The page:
A local Charlotte high school goes on lockdown after a gun is found on campus. One student is arrested and charged following a shooting near the school.

Volleyball players at Olympic High are benched for participating in a protest over sexual assault.

And, Mecklenburg County passes its own LGBTQ nondiscrimination ordinance.

Our roundtable of reporters fills us in on those stories and more.

Guests

Steve Harrison, WFAE’s political reporter

Mary C. Curtis, columnist for Rollcall.com, host of the Rollcall podcast “Equal Time”

Joe Bruno, WSOC-TV reporter

Nick Ochsner, WBTV’s executive producer for investigations & chief investigative reporter

Local News Roundup: Charlotte’s Redistricting Maps Unveiled; COVID-19 Update; Streetcar’s Low Ridership

Charlotte’s redistricting process progresses this week as City Council’s committee on redistricting releases three possible maps for public review. We’ll talk about what the maps look like and what council members said.

North Carolina, as a state, is also preparing for redistricting. We’ll hear what people had to say at a recent public meeting on the topic.

After Latta Plantation closed earlier this year following concerns about an event planned around the Juneteenth holiday, the county is discussing the future of the historic site. We’ll talk about the group that has been assembled to figure it out.

This week, 375 employees from Novant Health were suspended for not following the company’s COVID-19 vaccine policy. We’ll talk about what will happen to those workers and give an overall update on the virus, the vaccine and compliance in our region.

Charlotte’s new, free streetcar’s ridership is low, so will they start charging people to ride? The city holds a public hearing to get consensus.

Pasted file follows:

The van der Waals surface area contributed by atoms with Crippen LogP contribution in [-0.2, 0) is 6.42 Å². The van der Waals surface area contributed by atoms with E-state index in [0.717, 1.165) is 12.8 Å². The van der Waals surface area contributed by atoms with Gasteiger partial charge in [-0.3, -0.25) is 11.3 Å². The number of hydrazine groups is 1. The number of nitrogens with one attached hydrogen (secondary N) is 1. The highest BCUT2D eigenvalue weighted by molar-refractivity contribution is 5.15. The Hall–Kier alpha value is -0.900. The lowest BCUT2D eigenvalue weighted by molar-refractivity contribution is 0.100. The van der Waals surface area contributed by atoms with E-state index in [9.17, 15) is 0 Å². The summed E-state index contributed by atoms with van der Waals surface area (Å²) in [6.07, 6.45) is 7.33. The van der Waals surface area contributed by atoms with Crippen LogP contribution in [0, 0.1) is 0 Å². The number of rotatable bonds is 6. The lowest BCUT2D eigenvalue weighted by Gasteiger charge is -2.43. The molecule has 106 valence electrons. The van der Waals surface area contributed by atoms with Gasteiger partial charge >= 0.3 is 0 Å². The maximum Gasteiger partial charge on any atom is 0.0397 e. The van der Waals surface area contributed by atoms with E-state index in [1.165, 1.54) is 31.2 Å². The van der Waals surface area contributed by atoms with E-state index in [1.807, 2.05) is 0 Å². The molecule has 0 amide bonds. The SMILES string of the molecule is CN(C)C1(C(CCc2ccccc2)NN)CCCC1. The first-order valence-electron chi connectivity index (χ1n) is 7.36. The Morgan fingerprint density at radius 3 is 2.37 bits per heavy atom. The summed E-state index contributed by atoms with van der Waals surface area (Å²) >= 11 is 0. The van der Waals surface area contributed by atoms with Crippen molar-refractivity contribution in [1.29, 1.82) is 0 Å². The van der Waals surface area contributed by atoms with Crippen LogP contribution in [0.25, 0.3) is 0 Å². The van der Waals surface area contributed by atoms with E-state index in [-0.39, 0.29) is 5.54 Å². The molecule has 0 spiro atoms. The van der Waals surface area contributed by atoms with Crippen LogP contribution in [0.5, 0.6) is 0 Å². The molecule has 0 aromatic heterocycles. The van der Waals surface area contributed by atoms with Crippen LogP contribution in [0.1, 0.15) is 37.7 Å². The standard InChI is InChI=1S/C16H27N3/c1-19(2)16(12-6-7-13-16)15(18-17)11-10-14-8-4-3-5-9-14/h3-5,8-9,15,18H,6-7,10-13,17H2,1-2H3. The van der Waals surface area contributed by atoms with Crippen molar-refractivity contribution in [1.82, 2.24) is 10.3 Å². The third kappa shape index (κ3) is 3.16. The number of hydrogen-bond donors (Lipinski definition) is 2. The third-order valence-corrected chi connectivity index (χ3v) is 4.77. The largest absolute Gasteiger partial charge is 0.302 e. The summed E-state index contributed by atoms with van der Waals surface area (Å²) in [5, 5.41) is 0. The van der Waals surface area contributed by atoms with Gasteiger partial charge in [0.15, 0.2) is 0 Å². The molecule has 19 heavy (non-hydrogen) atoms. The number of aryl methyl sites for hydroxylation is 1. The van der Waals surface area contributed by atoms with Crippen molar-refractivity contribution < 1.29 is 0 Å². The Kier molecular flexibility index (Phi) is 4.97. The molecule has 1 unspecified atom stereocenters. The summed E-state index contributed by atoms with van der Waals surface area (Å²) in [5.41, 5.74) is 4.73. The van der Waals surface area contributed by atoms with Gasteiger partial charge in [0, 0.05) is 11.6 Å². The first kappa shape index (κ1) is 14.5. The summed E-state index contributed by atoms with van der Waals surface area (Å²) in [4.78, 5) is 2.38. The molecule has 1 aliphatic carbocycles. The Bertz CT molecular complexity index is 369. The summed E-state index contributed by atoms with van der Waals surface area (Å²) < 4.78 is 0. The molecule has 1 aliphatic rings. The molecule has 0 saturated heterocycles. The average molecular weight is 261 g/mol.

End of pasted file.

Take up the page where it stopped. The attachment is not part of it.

Mike Collins and our roundtable of reporters delve into those stories and all the week’s top news on the Charlotte Talks Local News Roundup.

GUESTS:

Erik Spanberg, managing editor for the Charlotte Business Journal

Mary C. Curtis, columnist for Rollcall.com, and host of the Rollcall podcast “Equal Time”

Steve Harrison, WFAE’s political reporter

Joe Bruno, WSOC-TV reporter

Local News Roundup: COVID-19 Cases Rise In Schools, 3-Year-Old Killed By Gun Violence, Redistricting Begins In Charlotte

On the Local News Roundup: COVID-19 cases continue to rise in the community and area schools. Where this is happening and what are officials doing about it?

In Union County, not much. Their school board votes to keep mask-wearing optional for students and teachers — one of only three systems in the state to reach that decision.

Mecklenburg County releases data on its employees’ vaccination rates as organizations representing police and fire prepare to push back on possible vaccine mandates.

And a Charlotte City Council committee starts drawing new election maps based on 2020 U.S. Census Bureau data.

Our roundtable of reporters fills us in on those stories and more.

Guests

Ann Doss Helms, WFAE Education Reporter

Mary C. Curtis, columnist for Rollcall.com, host of the Rollcall podcast “Equal Time”

Hunter Saenz, WCNC Reporter

Nick Ochsner, WBTV’s Executive Producer for Investigations & Chief Investigative Reporter